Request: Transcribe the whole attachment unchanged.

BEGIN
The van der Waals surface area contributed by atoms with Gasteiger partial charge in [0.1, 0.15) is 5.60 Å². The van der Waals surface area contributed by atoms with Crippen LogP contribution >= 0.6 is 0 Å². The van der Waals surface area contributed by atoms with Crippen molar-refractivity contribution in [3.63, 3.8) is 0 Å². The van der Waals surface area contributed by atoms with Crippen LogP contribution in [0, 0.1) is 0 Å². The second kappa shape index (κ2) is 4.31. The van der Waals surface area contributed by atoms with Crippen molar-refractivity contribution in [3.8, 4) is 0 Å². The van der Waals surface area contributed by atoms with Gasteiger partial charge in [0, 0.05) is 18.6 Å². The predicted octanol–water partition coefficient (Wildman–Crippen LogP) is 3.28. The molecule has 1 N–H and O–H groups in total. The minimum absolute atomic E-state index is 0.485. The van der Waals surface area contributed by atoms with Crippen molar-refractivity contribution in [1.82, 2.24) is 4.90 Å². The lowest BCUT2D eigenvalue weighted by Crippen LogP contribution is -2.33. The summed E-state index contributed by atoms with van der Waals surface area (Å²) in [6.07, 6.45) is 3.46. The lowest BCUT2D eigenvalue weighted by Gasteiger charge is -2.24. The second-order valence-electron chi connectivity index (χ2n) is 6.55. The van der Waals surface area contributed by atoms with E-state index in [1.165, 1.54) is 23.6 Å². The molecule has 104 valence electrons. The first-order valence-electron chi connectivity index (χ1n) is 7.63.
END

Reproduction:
The van der Waals surface area contributed by atoms with Gasteiger partial charge in [0.1, 0.15) is 5.60 Å². The van der Waals surface area contributed by atoms with Crippen LogP contribution >= 0.6 is 0 Å². The van der Waals surface area contributed by atoms with Crippen molar-refractivity contribution in [3.63, 3.8) is 0 Å². The van der Waals surface area contributed by atoms with Crippen LogP contribution in [0, 0.1) is 0 Å². The second kappa shape index (κ2) is 4.31. The van der Waals surface area contributed by atoms with Crippen molar-refractivity contribution in [3.8, 4) is 0 Å². The van der Waals surface area contributed by atoms with Gasteiger partial charge in [0, 0.05) is 18.6 Å². The predicted octanol–water partition coefficient (Wildman–Crippen LogP) is 3.28. The molecule has 1 N–H and O–H groups in total. The minimum absolute atomic E-state index is 0.485. The van der Waals surface area contributed by atoms with Crippen molar-refractivity contribution in [1.82, 2.24) is 4.90 Å². The lowest BCUT2D eigenvalue weighted by Crippen LogP contribution is -2.33. The summed E-state index contributed by atoms with van der Waals surface area (Å²) in [6.07, 6.45) is 3.46. The lowest BCUT2D eigenvalue weighted by Gasteiger charge is -2.24. The second-order valence-electron chi connectivity index (χ2n) is 6.55. The van der Waals surface area contributed by atoms with E-state index in [1.165, 1.54) is 23.6 Å². The molecule has 104 valence electrons. The first-order valence-electron chi connectivity index (χ1n) is 7.63.